Know My Habits, Know My Heart
There is an ancient proverb that states: "Know my habits, know my heart." Although there is no explicit declaration of this thought in the Bible, I believe the proverb is true and can be substantiated from God's word.

Let us consider Luke 4:16 for evidence. Here is an excerpt from the life of Jesus Christ - "So He came to Nazareth, where He had been brought up. And as His custom was, He went into the synagogue on the Sabbath day, and stood up to read."

I believe Jesus' life manifests the truthfulness of the proverb: "Know my habits, know my heart." It was Jesus' custom or habit to go to the synagogue to worship and to teach. One might rightly assume that doing such was important to Jesus since it was a habit of His. In our lives, do we not show others what is truly important to us by our habits? Do we not reveal our hearts (to a certain extent) via our habits?

I have heard various individuals affirm that it is possible to discern the values that any person holds dear if access is granted to only two documents. Two documents hold the secrets and values of a man's heart--one's checkbook and daily planner. I understand that very few people keep track of all transactions via a checkbook and very few people document everything they do with their time in a daily planner. But, if these two sources of information were complete and accurate in every detail (i.e., they showed where every cent and second of one's life went), it would be an easy task to determine what is really treasured by the individual. If we know exactly how a person spends his time and money, will we not know his habits? And, if we know his habits, will we not know his heart by that which he cherishes? It is certainly the case that everything that is truly important to me is reflected in my checkbook and my daily planner.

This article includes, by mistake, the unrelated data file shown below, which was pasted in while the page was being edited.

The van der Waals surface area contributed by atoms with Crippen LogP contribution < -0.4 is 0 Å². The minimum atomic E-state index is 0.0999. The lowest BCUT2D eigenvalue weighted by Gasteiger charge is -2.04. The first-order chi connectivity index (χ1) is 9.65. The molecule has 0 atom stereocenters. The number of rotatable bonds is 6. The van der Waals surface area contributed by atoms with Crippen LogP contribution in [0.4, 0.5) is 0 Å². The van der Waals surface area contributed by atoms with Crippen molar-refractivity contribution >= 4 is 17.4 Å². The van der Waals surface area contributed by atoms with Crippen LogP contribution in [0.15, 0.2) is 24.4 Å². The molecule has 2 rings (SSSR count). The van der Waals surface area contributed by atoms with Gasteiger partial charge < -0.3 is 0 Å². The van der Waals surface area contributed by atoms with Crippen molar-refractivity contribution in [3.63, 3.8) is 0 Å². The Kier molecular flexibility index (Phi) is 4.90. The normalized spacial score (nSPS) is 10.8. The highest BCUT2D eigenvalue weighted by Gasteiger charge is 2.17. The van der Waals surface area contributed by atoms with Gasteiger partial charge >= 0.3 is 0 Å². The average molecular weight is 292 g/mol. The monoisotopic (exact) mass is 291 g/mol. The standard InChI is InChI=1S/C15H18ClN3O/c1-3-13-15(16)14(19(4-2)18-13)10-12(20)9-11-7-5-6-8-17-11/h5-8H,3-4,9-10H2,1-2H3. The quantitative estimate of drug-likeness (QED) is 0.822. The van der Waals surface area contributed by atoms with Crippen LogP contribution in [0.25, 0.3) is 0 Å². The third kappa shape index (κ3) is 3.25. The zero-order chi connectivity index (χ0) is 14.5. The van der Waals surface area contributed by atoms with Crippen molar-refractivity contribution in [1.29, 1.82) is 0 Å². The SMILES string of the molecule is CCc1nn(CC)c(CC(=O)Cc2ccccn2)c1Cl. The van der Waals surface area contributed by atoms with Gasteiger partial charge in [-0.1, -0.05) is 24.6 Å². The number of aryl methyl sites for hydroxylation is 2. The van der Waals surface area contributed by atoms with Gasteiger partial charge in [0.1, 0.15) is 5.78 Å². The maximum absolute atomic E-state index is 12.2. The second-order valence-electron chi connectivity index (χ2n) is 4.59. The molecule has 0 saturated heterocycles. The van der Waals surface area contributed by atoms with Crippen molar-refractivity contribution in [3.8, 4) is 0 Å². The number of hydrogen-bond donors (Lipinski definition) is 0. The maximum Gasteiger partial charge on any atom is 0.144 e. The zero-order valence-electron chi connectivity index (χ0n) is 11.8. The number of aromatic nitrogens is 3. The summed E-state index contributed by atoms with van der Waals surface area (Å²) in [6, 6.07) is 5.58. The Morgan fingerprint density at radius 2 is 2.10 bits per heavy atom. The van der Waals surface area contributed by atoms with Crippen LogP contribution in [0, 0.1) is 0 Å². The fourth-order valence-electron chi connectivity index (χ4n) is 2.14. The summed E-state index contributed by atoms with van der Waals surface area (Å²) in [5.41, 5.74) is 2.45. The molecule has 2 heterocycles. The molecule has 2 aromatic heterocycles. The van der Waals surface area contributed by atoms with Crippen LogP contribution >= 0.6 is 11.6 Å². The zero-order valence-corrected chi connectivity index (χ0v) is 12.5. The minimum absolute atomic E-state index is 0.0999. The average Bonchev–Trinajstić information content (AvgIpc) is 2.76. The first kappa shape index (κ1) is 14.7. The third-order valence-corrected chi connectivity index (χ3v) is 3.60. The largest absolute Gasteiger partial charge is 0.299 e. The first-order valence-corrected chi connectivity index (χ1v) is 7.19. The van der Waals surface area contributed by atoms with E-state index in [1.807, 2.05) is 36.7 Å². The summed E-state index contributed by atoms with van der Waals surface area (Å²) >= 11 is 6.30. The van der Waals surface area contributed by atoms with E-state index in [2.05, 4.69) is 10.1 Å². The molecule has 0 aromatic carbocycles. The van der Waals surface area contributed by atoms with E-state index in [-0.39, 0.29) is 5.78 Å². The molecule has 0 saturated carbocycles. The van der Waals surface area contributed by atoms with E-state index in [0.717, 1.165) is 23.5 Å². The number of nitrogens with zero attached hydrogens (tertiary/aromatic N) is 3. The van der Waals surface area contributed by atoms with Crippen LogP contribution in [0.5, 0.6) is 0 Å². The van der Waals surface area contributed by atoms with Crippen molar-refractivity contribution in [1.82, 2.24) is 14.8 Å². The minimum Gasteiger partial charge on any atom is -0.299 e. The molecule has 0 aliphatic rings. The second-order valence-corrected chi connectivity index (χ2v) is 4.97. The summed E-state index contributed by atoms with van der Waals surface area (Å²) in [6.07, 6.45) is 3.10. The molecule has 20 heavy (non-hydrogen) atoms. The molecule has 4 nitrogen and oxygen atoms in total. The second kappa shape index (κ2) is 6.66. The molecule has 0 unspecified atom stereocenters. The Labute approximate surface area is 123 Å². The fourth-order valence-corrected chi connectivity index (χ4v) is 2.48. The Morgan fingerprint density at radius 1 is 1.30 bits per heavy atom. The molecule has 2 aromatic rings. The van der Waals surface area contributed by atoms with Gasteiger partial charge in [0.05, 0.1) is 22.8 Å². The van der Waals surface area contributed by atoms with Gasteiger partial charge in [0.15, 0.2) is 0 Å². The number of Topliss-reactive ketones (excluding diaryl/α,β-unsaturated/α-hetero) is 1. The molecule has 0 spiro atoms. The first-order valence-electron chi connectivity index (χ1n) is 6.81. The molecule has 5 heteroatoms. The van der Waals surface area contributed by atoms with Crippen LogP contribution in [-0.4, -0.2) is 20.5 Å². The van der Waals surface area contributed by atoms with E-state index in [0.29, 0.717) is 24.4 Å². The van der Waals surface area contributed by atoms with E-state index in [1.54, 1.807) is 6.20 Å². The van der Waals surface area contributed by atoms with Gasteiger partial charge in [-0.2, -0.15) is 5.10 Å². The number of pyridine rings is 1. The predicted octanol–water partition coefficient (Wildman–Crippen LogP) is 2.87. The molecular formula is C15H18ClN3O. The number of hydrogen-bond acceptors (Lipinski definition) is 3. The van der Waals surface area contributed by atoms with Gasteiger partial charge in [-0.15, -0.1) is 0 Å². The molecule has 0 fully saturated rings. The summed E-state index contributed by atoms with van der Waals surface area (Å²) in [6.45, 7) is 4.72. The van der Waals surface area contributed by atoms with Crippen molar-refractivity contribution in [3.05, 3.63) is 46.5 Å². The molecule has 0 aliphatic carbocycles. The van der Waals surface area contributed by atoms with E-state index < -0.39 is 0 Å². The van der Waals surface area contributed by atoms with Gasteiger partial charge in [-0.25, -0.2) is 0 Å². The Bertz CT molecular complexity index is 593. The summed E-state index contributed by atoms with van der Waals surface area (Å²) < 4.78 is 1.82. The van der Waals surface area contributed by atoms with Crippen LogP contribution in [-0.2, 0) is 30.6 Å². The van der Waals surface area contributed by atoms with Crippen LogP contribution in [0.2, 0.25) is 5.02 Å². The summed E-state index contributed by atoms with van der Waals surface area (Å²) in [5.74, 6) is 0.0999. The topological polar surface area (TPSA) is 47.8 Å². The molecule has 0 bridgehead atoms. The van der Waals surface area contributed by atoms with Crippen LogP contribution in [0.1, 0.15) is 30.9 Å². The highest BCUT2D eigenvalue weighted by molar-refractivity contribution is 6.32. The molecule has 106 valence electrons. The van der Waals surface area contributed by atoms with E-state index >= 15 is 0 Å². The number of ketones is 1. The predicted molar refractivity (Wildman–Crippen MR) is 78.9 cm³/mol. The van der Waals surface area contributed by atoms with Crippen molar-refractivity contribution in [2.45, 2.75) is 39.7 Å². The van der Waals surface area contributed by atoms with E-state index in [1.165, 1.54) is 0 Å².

Although it may take some time and effort, I highly recommend that everyone analyze how they spend their time and money. A life that is not examined and reflected upon is often full of waste. I suspect that many people wander blindly through life without much contemplation upon their own habits. They simply pursue what interests them with little thought of the big picture. They may one day awake to the sad reality that their time and money are gone, and both have been squandered. Where do the 168 hours of your week go? Where does the money you earn each week go? Are your time and money consumed with selfish habits or strictly materialistic pursuits? Is your heart focused on yourself or is it centered upon the Lord and how you can serve others? The way you spend your time and money shows others a glimpse into your heart. What do they see?

Now, let's get back to the example of Christ in Luke 4:16. Jesus had habits just like everyone else and this verse gives us some insight into the values that Jesus held dear. Note that He went into the synagogue on the Sabbath "as His custom was." Jesus had, over a long process of time, developed the habit of going into the synagogue for the express purpose of worship on the Sabbath. His custom was one developed of His own volition and not by force of another. In the synagogue He could associate with others who respected God's laws and shared His view of their importance. He could read from the inspired Scriptures, God's divine source of wisdom. He could discuss how the Scriptures applied to His own life and to the lives of those about Him. The fact that Jesus habitually visited the synagogue on a weekly basis reveals much about the character of Christ.

It is most unfortunate that some today will affirm: "I can be a Christian without going to church every Sunday!" Dear friends, with Jesus' custom of attending the synagogue in view, I wonder if an informed person would make this argument to Him? Although we are unable to fully know the hearts of our fellow human beings, the Lord is not hindered in this way. He knows our habits and our hearts! But, each one must ask himself: Do I know my habits and what they communicate about my heart? "He who has ears to hear, let him hear!" (Matt. 13:9).